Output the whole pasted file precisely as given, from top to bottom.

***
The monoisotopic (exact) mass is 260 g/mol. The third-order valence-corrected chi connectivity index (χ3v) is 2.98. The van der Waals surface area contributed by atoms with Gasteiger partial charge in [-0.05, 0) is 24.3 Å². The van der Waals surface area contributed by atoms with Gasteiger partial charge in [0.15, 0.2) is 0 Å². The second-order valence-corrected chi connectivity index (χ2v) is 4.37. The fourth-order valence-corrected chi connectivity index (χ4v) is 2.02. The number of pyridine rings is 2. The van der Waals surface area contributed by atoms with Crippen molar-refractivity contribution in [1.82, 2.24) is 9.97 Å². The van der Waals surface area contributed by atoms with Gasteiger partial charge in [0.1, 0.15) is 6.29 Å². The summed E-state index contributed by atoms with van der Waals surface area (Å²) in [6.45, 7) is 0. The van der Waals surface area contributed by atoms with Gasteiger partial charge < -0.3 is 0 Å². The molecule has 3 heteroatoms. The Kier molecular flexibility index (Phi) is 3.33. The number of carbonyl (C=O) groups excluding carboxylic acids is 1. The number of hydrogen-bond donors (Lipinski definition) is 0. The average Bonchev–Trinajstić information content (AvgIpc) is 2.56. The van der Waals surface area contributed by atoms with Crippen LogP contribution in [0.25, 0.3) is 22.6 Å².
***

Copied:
The monoisotopic (exact) mass is 260 g/mol. The third-order valence-corrected chi connectivity index (χ3v) is 2.98. The van der Waals surface area contributed by atoms with Gasteiger partial charge in [-0.05, 0) is 24.3 Å². The van der Waals surface area contributed by atoms with Gasteiger partial charge in [0.15, 0.2) is 0 Å². The second-order valence-corrected chi connectivity index (χ2v) is 4.37. The fourth-order valence-corrected chi connectivity index (χ4v) is 2.02. The number of pyridine rings is 2. The van der Waals surface area contributed by atoms with Crippen molar-refractivity contribution in [1.82, 2.24) is 9.97 Å². The van der Waals surface area contributed by atoms with Gasteiger partial charge in [0.1, 0.15) is 6.29 Å². The summed E-state index contributed by atoms with van der Waals surface area (Å²) in [6.45, 7) is 0. The van der Waals surface area contributed by atoms with Gasteiger partial charge < -0.3 is 0 Å². The molecule has 3 heteroatoms. The Kier molecular flexibility index (Phi) is 3.33. The number of carbonyl (C=O) groups excluding carboxylic acids is 1. The number of hydrogen-bond donors (Lipinski definition) is 0. The average Bonchev–Trinajstić information content (AvgIpc) is 2.56. The van der Waals surface area contributed by atoms with Crippen LogP contribution in [0.25, 0.3) is 22.6 Å².